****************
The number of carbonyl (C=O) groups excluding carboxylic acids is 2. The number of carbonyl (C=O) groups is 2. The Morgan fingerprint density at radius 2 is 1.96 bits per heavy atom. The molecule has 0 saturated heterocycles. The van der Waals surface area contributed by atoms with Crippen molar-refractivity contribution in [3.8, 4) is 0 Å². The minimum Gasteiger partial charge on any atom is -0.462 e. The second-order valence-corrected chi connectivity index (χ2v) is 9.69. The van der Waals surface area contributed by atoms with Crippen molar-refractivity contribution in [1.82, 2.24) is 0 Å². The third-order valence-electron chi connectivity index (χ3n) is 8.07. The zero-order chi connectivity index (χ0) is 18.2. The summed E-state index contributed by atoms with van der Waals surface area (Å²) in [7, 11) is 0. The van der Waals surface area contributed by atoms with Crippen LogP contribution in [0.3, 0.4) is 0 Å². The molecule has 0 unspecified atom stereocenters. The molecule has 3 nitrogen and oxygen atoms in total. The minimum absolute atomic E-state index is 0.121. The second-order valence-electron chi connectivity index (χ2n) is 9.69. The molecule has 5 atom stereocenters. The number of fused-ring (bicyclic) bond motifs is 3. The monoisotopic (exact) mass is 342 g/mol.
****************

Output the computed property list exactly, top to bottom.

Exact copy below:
The number of carbonyl (C=O) groups excluding carboxylic acids is 2. The number of carbonyl (C=O) groups is 2. The Morgan fingerprint density at radius 2 is 1.96 bits per heavy atom. The molecule has 0 saturated heterocycles. The van der Waals surface area contributed by atoms with Crippen molar-refractivity contribution in [3.8, 4) is 0 Å². The minimum Gasteiger partial charge on any atom is -0.462 e. The second-order valence-corrected chi connectivity index (χ2v) is 9.69. The van der Waals surface area contributed by atoms with Crippen molar-refractivity contribution in [1.82, 2.24) is 0 Å². The third-order valence-electron chi connectivity index (χ3n) is 8.07. The zero-order chi connectivity index (χ0) is 18.2. The summed E-state index contributed by atoms with van der Waals surface area (Å²) in [7, 11) is 0. The van der Waals surface area contributed by atoms with Crippen LogP contribution in [0.3, 0.4) is 0 Å². The molecule has 0 unspecified atom stereocenters. The molecule has 3 nitrogen and oxygen atoms in total. The minimum absolute atomic E-state index is 0.121. The second-order valence-electron chi connectivity index (χ2n) is 9.69. The molecule has 5 atom stereocenters. The number of fused-ring (bicyclic) bond motifs is 3. The monoisotopic (exact) mass is 342 g/mol.